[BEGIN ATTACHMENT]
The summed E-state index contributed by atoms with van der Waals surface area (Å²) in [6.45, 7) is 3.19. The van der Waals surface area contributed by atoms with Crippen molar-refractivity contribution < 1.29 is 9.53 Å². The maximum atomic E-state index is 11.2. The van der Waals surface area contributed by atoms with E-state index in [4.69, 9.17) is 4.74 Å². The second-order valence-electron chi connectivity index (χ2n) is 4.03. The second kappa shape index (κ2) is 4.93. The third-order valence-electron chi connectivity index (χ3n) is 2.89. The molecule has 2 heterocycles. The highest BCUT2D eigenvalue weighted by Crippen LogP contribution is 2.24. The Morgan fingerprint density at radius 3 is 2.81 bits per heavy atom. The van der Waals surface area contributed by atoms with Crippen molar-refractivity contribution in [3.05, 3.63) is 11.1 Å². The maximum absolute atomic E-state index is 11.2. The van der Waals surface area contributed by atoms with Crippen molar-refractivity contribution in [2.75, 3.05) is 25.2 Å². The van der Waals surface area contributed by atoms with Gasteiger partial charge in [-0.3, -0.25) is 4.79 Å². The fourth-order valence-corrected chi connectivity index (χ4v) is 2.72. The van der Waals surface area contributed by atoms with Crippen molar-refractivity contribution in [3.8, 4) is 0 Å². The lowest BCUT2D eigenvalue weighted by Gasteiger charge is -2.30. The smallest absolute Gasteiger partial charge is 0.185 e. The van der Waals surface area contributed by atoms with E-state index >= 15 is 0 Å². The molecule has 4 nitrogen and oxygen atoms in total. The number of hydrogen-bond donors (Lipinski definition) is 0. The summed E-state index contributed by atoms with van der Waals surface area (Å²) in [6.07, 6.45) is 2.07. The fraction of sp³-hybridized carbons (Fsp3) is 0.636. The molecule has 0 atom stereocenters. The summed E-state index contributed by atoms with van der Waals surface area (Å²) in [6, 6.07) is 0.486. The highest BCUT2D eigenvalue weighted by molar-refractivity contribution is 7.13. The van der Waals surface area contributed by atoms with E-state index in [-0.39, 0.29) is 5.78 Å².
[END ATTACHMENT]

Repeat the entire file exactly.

The summed E-state index contributed by atoms with van der Waals surface area (Å²) in [6.45, 7) is 3.19. The van der Waals surface area contributed by atoms with Crippen molar-refractivity contribution < 1.29 is 9.53 Å². The maximum atomic E-state index is 11.2. The van der Waals surface area contributed by atoms with E-state index in [4.69, 9.17) is 4.74 Å². The second-order valence-electron chi connectivity index (χ2n) is 4.03. The second kappa shape index (κ2) is 4.93. The third-order valence-electron chi connectivity index (χ3n) is 2.89. The molecule has 2 heterocycles. The highest BCUT2D eigenvalue weighted by Crippen LogP contribution is 2.24. The Morgan fingerprint density at radius 3 is 2.81 bits per heavy atom. The van der Waals surface area contributed by atoms with Crippen molar-refractivity contribution in [3.05, 3.63) is 11.1 Å². The maximum absolute atomic E-state index is 11.2. The van der Waals surface area contributed by atoms with Crippen molar-refractivity contribution in [2.75, 3.05) is 25.2 Å². The van der Waals surface area contributed by atoms with Gasteiger partial charge in [-0.3, -0.25) is 4.79 Å². The fourth-order valence-corrected chi connectivity index (χ4v) is 2.72. The van der Waals surface area contributed by atoms with Crippen molar-refractivity contribution in [3.8, 4) is 0 Å². The lowest BCUT2D eigenvalue weighted by Gasteiger charge is -2.30. The smallest absolute Gasteiger partial charge is 0.185 e. The van der Waals surface area contributed by atoms with E-state index >= 15 is 0 Å². The molecule has 4 nitrogen and oxygen atoms in total. The number of hydrogen-bond donors (Lipinski definition) is 0. The summed E-state index contributed by atoms with van der Waals surface area (Å²) in [6.07, 6.45) is 2.07. The fraction of sp³-hybridized carbons (Fsp3) is 0.636. The molecule has 0 atom stereocenters. The summed E-state index contributed by atoms with van der Waals surface area (Å²) in [6, 6.07) is 0.486. The highest BCUT2D eigenvalue weighted by molar-refractivity contribution is 7.13. The van der Waals surface area contributed by atoms with E-state index in [-0.39, 0.29) is 5.78 Å².